August 2014
Volume 14, Issue 10
Free
Vision Sciences Society Annual Meeting Abstract  |   August 2014
Workload Capacity Analysis of Stereoscopic Pop-Out in Visual Search
Author Affiliations
  • Joseph Houpt
    Department of Psychology, Wright State University
  • Leslie Blaha
    711 HPW/RHCV, United States Air Force Research Laboratory
  • Elizabeth Fox
    Department of Psychology, Wright State University
Journal of Vision August 2014, Vol.14, 915. doi:10.1167/14.10.915
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      Joseph Houpt, Leslie Blaha, Elizabeth Fox; Workload Capacity Analysis of Stereoscopic Pop-Out in Visual Search. Journal of Vision 2014;14(10):915. doi: 10.1167/14.10.915.

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      © ARVO (1962-2015); The Authors (2016-present)

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Abstract

Stereo depth cues can potentially provide a salient source of information to aid visual decision making. For example, in a visual search paradigm, stereo depth cues can literally cause part of an image to "pop out" at the observer (crossed binocular disparity cues). While some research has examined the mechanisms supporting search across various depth planes (Finlayson, et al., 2013), minimal research has examined the mechanisms engaged when stereo depth itself is the search target. The goal of this project was to examine the human information processing characteristics of stereo depth as a source of target information. We utilized the powerful measures and experimental methodology of Systems Factorial Technology (SFT; Townsend & Nozawa, 1995) to assess the workload capacity characteristics of stereo depth cues in a visual search paradigm. Standard group-level mean response time analyses indicated a nearly flat slope of mean target present response time as a function of distractor set size (although significantly nonzero) and a much larger slope of mean target absent response times. This pattern is characteristic of perceptual "pop-out" in visual search (Wolfe, 1998), and confirms that stimulus stereo disparity results in visual search "pop-out" effects. Furthermore, larger stereo disparity led to faster responses. Interestingly, workload capacity analyses at the individual participant level indicated worse than standard parallel performance with a filled array of distractors for nearly all participants. Participants fell into two groups with a sparser placement of distractors: most participants were still worse than standard parallel (limited capacity), but some were much better (super capacity). These results suggest that stereo pop-out visual search may utilize processing mechanisms that differ from a standard parallel architecture, and this architecture is influenced by the organization of the search display and varies across individuals. Distribution A: Approved for public release; distribution unlimited. 88ABW Cleared 12/02/2013; 88ABW-2013-5017.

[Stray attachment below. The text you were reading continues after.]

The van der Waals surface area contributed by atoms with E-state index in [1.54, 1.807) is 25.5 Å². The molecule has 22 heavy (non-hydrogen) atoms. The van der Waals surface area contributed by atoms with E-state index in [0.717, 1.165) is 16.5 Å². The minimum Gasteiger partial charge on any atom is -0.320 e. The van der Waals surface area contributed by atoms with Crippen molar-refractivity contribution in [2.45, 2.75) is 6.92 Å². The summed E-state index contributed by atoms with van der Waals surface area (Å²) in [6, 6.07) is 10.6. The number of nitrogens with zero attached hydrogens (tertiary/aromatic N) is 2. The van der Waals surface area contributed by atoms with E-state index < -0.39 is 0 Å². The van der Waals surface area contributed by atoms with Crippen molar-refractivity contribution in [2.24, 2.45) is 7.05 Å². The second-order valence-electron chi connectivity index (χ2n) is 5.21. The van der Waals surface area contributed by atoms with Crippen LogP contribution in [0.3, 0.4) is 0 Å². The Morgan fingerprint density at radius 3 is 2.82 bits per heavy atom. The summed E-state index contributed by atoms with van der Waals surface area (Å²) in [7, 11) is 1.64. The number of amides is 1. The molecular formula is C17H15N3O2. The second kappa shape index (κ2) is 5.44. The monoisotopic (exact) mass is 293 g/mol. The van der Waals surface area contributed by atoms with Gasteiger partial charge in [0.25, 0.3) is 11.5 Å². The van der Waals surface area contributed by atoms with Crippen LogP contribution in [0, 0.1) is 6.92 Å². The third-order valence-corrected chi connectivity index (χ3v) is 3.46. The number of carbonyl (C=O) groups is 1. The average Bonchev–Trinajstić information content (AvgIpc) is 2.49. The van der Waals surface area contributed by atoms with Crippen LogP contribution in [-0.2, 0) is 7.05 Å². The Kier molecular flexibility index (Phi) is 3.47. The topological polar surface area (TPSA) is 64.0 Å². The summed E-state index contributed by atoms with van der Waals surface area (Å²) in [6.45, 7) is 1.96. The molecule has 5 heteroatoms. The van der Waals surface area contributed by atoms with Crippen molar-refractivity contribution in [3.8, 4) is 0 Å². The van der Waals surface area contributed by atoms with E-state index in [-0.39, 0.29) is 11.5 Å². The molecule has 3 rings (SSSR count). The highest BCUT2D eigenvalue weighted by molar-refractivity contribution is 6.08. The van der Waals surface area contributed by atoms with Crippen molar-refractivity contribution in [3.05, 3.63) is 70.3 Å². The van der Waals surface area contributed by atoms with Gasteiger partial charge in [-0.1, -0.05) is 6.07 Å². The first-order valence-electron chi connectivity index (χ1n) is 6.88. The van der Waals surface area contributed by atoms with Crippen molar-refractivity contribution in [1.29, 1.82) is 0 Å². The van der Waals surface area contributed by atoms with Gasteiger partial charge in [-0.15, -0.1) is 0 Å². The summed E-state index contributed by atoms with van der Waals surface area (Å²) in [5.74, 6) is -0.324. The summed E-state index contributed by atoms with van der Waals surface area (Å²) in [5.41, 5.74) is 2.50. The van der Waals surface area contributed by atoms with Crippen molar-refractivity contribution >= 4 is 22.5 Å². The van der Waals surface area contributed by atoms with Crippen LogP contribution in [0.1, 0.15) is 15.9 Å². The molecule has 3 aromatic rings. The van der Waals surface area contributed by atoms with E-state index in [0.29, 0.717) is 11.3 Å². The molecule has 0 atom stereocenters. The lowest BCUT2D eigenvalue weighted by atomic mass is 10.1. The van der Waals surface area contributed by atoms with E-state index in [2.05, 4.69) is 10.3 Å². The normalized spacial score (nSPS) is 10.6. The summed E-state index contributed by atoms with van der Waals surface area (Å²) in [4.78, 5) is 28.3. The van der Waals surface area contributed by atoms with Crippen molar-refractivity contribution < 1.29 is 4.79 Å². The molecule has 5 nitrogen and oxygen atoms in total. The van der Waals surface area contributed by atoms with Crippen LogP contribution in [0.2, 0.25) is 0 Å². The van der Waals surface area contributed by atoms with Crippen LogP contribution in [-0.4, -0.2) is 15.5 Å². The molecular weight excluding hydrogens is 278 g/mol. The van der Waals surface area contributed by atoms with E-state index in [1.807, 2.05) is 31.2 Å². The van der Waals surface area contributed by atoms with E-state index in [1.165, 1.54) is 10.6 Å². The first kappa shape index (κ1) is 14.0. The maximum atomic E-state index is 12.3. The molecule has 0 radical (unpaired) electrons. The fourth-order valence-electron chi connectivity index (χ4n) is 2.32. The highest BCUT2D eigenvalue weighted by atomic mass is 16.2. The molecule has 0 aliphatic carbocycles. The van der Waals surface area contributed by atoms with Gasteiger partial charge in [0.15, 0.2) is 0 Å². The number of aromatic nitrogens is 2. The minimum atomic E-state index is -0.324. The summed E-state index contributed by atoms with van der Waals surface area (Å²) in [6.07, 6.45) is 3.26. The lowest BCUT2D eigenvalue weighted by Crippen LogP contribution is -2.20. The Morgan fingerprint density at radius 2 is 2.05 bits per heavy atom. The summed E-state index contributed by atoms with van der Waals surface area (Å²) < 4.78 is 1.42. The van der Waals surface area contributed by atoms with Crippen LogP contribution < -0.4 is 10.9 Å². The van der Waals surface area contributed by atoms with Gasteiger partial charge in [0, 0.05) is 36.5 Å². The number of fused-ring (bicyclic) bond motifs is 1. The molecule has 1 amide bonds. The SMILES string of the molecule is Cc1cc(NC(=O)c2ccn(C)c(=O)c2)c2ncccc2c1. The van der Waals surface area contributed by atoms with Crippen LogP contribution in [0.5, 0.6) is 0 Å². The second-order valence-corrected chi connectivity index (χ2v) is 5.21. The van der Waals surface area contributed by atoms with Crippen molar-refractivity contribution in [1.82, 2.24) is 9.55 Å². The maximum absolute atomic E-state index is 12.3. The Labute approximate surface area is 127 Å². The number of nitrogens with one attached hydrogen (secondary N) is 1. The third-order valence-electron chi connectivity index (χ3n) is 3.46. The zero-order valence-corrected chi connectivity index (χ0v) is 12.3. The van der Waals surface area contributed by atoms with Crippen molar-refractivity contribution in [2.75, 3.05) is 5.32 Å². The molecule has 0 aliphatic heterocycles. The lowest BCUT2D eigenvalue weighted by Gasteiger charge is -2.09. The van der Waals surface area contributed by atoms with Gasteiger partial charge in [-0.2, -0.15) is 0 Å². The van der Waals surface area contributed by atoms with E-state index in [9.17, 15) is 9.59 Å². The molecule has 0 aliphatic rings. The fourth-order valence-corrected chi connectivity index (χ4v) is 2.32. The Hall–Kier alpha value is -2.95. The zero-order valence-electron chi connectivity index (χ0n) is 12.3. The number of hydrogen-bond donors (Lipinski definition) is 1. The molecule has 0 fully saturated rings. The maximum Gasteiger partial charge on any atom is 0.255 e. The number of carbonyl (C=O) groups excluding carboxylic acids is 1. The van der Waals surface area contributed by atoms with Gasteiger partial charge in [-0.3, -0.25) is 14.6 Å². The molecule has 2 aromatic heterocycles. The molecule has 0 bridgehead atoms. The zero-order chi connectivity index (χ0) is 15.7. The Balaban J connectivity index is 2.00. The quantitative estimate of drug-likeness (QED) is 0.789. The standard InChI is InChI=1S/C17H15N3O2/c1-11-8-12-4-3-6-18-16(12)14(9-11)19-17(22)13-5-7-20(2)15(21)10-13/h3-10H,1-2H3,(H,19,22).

Meeting abstract presented at VSS 2014

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